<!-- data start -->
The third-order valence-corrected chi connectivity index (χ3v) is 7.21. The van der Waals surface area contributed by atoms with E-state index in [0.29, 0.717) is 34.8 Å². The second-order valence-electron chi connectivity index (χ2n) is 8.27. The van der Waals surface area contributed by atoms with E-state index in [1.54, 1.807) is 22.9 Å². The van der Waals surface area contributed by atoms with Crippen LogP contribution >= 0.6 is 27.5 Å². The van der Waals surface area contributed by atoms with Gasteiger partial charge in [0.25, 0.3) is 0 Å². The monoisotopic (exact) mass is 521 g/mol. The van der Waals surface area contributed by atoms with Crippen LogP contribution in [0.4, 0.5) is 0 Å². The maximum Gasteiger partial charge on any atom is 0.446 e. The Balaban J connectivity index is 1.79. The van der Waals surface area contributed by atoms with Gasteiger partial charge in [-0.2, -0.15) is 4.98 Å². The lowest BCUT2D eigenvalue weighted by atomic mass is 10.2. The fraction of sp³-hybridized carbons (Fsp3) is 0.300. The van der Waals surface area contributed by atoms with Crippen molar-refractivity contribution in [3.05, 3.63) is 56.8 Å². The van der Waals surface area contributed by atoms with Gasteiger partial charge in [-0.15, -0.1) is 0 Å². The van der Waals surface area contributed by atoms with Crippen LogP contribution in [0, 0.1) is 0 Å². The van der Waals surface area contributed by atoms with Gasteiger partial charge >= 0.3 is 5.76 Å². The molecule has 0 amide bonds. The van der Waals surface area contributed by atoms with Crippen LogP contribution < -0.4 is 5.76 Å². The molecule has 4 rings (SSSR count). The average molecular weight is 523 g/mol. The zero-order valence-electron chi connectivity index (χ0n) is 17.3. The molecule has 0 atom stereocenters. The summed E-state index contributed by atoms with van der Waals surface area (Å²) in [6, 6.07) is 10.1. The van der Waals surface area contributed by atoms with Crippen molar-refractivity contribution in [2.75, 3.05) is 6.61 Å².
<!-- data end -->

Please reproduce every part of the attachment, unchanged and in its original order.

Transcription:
The third-order valence-corrected chi connectivity index (χ3v) is 7.21. The van der Waals surface area contributed by atoms with E-state index in [0.29, 0.717) is 34.8 Å². The second-order valence-electron chi connectivity index (χ2n) is 8.27. The van der Waals surface area contributed by atoms with E-state index in [1.54, 1.807) is 22.9 Å². The van der Waals surface area contributed by atoms with Crippen LogP contribution >= 0.6 is 27.5 Å². The van der Waals surface area contributed by atoms with Gasteiger partial charge in [0.25, 0.3) is 0 Å². The monoisotopic (exact) mass is 521 g/mol. The van der Waals surface area contributed by atoms with Crippen LogP contribution in [0.4, 0.5) is 0 Å². The maximum Gasteiger partial charge on any atom is 0.446 e. The Balaban J connectivity index is 1.79. The van der Waals surface area contributed by atoms with Gasteiger partial charge in [-0.2, -0.15) is 4.98 Å². The lowest BCUT2D eigenvalue weighted by atomic mass is 10.2. The fraction of sp³-hybridized carbons (Fsp3) is 0.300. The van der Waals surface area contributed by atoms with Crippen molar-refractivity contribution in [3.05, 3.63) is 56.8 Å². The van der Waals surface area contributed by atoms with Gasteiger partial charge in [-0.15, -0.1) is 0 Å². The van der Waals surface area contributed by atoms with Crippen LogP contribution in [0, 0.1) is 0 Å². The van der Waals surface area contributed by atoms with Gasteiger partial charge >= 0.3 is 5.76 Å². The molecule has 0 amide bonds. The van der Waals surface area contributed by atoms with Crippen LogP contribution < -0.4 is 5.76 Å². The molecule has 4 rings (SSSR count). The average molecular weight is 523 g/mol. The zero-order valence-electron chi connectivity index (χ0n) is 17.3. The molecule has 0 atom stereocenters. The summed E-state index contributed by atoms with van der Waals surface area (Å²) in [6, 6.07) is 10.1. The van der Waals surface area contributed by atoms with Crippen molar-refractivity contribution in [2.75, 3.05) is 6.61 Å².